Helmut Gollwitzer, The Dying and Living Lord, 44–5.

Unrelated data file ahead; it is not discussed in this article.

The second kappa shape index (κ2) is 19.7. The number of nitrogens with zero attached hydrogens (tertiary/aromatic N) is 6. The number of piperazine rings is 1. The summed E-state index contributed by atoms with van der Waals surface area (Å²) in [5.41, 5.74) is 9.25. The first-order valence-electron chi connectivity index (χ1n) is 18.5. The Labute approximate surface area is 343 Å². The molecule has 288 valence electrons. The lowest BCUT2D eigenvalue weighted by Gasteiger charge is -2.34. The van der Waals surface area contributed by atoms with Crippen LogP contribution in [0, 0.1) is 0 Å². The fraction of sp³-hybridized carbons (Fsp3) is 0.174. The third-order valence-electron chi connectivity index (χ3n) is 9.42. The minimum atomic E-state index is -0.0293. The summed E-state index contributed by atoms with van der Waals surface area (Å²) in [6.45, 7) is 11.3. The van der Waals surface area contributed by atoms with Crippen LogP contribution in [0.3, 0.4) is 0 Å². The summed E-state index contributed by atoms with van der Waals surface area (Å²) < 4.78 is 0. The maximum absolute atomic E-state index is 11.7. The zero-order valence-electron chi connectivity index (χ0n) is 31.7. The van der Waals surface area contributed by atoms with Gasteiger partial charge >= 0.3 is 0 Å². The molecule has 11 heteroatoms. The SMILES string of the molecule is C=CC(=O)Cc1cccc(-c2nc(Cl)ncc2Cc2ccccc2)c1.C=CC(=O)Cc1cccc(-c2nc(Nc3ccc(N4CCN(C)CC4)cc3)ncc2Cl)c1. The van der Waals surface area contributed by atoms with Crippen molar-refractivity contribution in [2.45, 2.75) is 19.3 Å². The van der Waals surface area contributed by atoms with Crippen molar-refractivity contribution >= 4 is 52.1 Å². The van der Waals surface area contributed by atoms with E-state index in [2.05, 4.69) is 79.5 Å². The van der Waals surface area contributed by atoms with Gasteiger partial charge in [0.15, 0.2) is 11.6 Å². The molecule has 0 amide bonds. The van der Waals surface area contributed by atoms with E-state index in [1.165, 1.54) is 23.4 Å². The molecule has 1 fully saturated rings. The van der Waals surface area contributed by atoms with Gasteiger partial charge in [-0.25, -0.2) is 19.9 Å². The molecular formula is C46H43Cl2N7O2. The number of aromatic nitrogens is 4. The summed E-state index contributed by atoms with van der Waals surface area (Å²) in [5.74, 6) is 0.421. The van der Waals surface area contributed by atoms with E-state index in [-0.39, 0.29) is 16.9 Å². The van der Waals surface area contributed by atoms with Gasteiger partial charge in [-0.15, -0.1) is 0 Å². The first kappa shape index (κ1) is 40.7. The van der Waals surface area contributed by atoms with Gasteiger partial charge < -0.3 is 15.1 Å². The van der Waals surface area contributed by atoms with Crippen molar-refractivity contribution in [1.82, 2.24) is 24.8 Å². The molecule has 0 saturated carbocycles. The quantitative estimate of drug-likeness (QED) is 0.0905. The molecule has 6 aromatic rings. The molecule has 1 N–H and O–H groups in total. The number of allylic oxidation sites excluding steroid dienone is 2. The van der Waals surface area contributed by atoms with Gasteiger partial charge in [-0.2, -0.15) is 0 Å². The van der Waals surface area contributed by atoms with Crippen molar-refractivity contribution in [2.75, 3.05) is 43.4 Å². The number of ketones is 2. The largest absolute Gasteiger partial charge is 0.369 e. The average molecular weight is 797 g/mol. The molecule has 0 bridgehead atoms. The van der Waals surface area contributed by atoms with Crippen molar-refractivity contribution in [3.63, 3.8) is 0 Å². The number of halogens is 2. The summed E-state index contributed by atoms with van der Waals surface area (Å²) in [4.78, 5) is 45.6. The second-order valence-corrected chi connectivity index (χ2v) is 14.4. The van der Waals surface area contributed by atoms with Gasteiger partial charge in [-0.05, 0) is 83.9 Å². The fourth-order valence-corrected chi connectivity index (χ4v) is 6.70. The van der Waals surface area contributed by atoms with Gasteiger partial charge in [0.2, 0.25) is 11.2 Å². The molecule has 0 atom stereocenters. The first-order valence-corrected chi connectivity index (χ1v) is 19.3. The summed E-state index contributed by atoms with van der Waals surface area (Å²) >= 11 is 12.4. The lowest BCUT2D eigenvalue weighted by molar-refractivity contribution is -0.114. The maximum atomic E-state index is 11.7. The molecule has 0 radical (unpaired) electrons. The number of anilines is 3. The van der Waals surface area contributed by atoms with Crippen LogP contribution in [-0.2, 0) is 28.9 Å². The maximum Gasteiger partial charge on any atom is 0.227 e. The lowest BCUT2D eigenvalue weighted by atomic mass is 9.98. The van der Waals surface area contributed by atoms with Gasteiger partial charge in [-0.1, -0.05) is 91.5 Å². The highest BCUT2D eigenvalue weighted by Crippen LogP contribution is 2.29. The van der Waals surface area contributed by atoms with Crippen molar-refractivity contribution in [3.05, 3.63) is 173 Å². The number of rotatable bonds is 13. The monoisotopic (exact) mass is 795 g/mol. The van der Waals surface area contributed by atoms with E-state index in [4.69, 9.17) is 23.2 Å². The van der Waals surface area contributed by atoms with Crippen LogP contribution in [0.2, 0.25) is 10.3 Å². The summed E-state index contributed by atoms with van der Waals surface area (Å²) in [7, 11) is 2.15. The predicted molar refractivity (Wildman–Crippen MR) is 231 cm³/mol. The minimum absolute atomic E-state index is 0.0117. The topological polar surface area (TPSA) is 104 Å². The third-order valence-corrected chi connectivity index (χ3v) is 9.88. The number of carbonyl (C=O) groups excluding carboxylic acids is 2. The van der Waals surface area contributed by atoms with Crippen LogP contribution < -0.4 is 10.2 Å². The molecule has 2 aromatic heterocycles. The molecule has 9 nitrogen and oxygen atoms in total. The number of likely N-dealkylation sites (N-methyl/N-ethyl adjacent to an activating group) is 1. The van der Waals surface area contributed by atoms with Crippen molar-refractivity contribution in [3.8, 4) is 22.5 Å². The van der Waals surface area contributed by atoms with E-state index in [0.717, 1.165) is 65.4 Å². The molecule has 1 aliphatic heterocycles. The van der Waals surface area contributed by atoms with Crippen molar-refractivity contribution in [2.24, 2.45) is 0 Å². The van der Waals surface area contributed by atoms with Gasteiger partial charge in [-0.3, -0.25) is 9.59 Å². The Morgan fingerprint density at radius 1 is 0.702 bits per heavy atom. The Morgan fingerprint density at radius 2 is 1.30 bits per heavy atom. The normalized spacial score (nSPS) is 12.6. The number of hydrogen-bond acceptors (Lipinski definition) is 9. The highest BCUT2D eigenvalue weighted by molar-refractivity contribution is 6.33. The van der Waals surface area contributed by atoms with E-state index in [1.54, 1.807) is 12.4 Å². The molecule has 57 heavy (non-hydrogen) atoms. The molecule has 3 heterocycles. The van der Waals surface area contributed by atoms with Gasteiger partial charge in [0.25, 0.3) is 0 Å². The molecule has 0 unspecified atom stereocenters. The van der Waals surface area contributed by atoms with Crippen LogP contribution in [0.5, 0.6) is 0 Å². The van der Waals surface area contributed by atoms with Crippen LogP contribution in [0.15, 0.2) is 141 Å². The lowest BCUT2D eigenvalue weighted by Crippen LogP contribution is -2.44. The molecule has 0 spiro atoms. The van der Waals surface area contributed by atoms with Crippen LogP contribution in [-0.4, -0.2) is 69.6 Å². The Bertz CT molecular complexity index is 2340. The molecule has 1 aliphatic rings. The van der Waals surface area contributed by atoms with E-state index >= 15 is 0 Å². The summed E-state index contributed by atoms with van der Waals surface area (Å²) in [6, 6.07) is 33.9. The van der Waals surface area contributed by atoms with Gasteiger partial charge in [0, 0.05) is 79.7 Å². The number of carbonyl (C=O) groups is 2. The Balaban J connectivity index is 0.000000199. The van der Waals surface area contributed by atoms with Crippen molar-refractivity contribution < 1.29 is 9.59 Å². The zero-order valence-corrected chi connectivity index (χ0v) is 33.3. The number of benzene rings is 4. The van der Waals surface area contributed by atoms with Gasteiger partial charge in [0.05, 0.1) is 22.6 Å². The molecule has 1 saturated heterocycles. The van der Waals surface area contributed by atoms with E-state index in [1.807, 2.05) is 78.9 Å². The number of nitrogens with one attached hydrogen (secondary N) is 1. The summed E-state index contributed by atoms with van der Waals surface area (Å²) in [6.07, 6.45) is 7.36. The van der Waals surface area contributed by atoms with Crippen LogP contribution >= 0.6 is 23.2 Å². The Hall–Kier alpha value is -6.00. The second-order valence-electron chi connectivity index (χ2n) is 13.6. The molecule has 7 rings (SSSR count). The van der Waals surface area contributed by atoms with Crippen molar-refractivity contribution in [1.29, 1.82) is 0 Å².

So, in His last hours, Jesus was surrounded by people who showed by their behavior what is the real state of man, what that humanity, which He had come to save, is really like, fundamentally. This revelation becomes ever clearer and ever more terrible: first of all there is the fanaticism and the anger of the [Jewish leaders], then the irresponsibility and timidity of the authorities who wield political power; and then finally, as a dreadful climax, the scene at Herod’s palace, where Jesus Christ, the very presence of God upon earth, becomes the sport of Herod and his court. When the Bible wants to show the lost condition of man it does not describe criminals and convicts, but the appalling blindness and unawareness of average human beings, the blindeness of the educated, of the bourgeois, of high officials, the blindness of us all, even people like ourselves, who live in Lichterfelde and Dahlem. Can we ever forget, can we ever cease to hear that scornful chatter, the cruel laughter of the courtiers and their ladies, who join in Herod’s laughter: ‘And Herod with his soldiers treated him with contempt and mocked him.’ And was it not inevitable that at this point the two official rulers should come together? The brotherhood of Jesus Christ created fellowship in the Holy Catholic Church beyond all the divisions of the world; it has its counterpart in the brotherhood of those who are Christ’s enemies, which also triumphs over all other causes of disunion: ‘And Herod and Pilate became friends with each other that very day, for before this they had been at enmity with each other.’